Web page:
4.4.2. Single Layer Search tab

The Single Layer tab offers a more elaborate search than the Substring Search tab. The first thing that is different from the Substring Search tab is that the Single Layer Search tab has a query history. Clicking the < and > button makes the tab respectively go backward and forward one query. There is also the possibility to save queries, as well as loading previously saved queries.

Single Layer Search

Figure 4.22. Single Layer Search

Furthermore, the tab offers different modes to restrict the search. The first mode lets you choose the form of the results. There are three options:

The following mode offers the straightforward distinction between case sensitive and case insensitive search. The third mode lets the user choose if the element of the first mode should contain the search string (substring match), if the element should exactly match the search string (exact match) or if some regular expression should be used in the match (regular expression).Finally, one can choose to restrict the search to one tier, a tier type or a participant.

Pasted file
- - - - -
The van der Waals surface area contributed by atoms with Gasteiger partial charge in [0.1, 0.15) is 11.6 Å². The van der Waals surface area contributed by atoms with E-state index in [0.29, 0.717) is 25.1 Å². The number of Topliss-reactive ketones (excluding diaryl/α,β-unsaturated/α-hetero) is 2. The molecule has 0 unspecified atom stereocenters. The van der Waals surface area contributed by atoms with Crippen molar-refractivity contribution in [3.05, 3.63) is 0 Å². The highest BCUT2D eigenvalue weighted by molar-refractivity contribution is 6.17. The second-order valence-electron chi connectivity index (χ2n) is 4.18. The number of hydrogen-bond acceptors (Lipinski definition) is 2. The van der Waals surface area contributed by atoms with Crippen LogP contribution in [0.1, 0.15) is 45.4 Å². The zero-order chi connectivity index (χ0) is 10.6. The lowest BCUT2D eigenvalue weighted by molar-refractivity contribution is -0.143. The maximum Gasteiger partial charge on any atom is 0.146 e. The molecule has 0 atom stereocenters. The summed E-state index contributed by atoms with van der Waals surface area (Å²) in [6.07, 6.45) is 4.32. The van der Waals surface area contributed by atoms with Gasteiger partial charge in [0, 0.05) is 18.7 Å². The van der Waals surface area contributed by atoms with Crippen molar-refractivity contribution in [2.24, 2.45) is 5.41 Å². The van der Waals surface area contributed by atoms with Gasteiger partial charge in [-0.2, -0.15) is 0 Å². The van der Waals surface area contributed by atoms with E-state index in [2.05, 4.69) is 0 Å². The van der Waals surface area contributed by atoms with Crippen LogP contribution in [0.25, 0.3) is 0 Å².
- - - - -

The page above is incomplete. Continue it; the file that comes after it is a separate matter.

Wildcards and negation

When you choose an N-gram to be the form of the result, you can use two more options: a wild card and a negation. The wildcard takes the form of a #-sign. For instance, the search string the # man with the mode N-gram over annotations would return three annotations per hit: the first annotation contains the (or exactly matches that, if the mode exact match is chosen), the second annotation may contain anything due to the use of the wildcard and the third annotation contains or exactly matches man. If the mode N-gram within annotation is chosen, each hit contains one annotation. In this annotation there is a N-gram consisting of three tokens where the first token contains or exactly matches the, the second may be anything and the third contains or exactly matches man.

If you want to find N-grams where a token matches anything but one string, you can use the negation operator NOT(...), where you can fill in the search string not to be matched on the dots. For instance, the search string the NOT(strange) man would return 3-grams in same way as describe above, but the hits where the second annotation or token matches strange are left out.